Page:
A study has reported that smokers who continued to smoke after being diagnosed with relapsing remitting MS reached the transition to secondary progressive MS more quickly than those who gave up smoking.
The study followed 728 people in Sweden who were smokers when diagnosed with relapsing remitting MS. Those who continued to smoke after diagnosis reached the transition to secondary progressive MS more quickly than those who quit smoking (at an average age of 48 rather than 56 years).
These results add to the evidence that smoking can influence the course of MS. Previous studies have found that smoking increases the risk of developing MS, the risk of having a relapse and leads to more rapid disease progression.
As smoking is also a risk factor for a range of other conditions such as cancers and heart disease, giving up, or at least cutting down, is recommended.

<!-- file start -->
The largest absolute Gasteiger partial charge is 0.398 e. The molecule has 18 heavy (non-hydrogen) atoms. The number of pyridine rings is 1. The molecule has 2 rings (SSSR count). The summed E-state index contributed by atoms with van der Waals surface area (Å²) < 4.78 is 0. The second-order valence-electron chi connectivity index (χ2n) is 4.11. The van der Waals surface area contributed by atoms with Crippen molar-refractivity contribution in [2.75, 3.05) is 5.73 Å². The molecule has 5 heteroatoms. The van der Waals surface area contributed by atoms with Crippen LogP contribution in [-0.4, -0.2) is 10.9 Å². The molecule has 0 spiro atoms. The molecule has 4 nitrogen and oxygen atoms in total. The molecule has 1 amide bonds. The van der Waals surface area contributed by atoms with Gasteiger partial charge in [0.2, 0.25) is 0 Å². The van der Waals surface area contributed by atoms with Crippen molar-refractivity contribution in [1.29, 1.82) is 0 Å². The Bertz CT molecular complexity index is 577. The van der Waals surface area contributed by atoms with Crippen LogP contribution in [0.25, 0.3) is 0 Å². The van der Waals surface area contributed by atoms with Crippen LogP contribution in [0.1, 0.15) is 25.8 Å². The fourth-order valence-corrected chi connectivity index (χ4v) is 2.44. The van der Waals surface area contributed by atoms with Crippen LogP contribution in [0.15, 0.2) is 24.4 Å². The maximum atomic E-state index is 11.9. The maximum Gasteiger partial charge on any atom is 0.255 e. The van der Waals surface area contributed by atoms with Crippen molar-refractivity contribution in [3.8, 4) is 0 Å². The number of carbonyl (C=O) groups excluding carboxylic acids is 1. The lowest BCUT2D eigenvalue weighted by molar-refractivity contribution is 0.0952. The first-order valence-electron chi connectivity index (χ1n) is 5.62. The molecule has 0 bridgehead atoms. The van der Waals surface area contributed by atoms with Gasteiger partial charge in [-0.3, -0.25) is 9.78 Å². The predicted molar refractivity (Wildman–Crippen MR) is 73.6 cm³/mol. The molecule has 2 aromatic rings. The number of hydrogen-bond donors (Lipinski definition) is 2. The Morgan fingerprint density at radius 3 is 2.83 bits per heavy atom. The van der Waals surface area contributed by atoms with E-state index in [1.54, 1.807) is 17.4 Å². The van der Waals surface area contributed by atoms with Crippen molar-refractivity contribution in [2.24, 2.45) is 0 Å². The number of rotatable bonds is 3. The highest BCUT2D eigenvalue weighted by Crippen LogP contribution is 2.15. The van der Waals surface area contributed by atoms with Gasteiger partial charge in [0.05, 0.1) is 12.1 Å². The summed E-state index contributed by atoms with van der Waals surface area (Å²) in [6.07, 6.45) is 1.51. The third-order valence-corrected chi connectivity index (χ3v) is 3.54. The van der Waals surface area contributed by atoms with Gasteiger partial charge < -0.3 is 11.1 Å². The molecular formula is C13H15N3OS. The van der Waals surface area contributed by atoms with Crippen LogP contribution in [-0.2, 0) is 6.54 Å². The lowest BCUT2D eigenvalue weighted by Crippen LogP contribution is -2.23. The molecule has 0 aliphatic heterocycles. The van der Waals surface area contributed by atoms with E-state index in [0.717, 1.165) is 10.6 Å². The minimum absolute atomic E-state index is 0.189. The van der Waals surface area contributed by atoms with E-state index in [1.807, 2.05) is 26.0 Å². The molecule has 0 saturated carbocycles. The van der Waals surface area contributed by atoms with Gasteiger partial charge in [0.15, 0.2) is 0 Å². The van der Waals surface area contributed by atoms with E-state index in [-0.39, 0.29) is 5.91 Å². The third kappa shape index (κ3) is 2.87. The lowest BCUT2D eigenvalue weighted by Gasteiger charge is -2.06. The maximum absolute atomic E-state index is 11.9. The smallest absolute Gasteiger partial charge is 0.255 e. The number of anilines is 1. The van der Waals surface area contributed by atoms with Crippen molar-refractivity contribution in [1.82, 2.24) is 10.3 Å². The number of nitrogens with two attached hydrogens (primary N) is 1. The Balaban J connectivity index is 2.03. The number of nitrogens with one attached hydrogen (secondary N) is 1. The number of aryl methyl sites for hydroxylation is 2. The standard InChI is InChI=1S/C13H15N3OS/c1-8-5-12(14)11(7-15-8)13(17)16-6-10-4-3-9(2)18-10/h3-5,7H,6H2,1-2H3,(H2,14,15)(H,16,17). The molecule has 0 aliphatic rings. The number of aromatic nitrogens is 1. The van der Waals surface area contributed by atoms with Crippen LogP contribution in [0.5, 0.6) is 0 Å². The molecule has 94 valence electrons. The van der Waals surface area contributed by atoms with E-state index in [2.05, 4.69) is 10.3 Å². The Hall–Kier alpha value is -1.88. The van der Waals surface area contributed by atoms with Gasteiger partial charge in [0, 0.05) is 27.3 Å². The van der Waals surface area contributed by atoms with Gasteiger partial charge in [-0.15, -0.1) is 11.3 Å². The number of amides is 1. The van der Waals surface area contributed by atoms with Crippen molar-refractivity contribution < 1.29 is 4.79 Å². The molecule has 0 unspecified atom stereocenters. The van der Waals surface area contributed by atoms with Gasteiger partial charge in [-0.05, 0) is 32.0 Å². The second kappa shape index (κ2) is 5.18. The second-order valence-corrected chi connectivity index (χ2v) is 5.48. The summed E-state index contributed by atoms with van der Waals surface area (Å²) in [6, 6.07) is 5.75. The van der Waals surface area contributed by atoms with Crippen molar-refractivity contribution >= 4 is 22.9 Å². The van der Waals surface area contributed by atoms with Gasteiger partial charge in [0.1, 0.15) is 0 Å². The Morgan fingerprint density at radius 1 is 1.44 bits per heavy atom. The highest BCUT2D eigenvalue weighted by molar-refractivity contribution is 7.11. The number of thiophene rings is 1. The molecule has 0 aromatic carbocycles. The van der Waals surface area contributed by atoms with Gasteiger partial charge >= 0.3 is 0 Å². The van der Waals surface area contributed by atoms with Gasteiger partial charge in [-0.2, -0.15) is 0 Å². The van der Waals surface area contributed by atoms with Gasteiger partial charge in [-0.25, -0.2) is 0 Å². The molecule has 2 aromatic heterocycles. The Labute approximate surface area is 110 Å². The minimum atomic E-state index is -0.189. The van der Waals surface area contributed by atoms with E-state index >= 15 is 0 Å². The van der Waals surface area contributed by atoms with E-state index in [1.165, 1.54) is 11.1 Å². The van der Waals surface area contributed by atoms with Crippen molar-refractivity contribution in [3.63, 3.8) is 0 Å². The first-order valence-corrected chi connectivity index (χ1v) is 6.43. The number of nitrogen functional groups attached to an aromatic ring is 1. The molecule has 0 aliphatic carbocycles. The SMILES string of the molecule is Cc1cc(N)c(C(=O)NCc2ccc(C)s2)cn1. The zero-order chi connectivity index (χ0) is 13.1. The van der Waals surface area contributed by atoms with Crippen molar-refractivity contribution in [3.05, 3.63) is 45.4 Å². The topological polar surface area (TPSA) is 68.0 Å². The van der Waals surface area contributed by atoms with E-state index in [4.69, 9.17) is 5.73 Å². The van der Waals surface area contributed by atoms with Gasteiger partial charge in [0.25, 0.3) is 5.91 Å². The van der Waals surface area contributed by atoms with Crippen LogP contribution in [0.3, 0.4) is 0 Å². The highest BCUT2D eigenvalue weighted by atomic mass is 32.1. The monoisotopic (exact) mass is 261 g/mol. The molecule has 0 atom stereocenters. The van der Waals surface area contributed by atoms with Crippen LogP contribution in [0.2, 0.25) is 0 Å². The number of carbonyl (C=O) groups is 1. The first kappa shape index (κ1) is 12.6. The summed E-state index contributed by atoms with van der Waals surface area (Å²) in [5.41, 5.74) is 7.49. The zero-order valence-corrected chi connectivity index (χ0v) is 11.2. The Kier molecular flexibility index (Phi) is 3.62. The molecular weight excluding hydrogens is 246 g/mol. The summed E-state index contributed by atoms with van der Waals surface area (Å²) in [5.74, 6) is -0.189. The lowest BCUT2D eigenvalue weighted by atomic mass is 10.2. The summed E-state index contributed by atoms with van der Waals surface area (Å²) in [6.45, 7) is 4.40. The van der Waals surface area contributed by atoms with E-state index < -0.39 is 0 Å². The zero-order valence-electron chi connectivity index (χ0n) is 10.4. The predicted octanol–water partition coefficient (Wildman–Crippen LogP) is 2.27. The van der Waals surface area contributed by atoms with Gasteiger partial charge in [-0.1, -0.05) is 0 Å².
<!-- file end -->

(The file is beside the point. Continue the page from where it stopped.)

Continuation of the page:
If you are considering quitting, there are a range of programmes to support you. Visit your GP to discuss what could work for you and find out what's available in your area.
This October, the NHS Stoptober campaign challenges smokers to give up cigarettes for 28 days. If a smoker can quit for 28 days they are five times more likely to stop for good. Quitting with a friend or family member also increases your chance of stopping for good.
Ramanujam R, et al.
Effect of smoking cessation on multiple sclerosis prognosis.
Journal of American Medical Association Neurology 2015 Sep 8:1-7. [Epub ahead of print]
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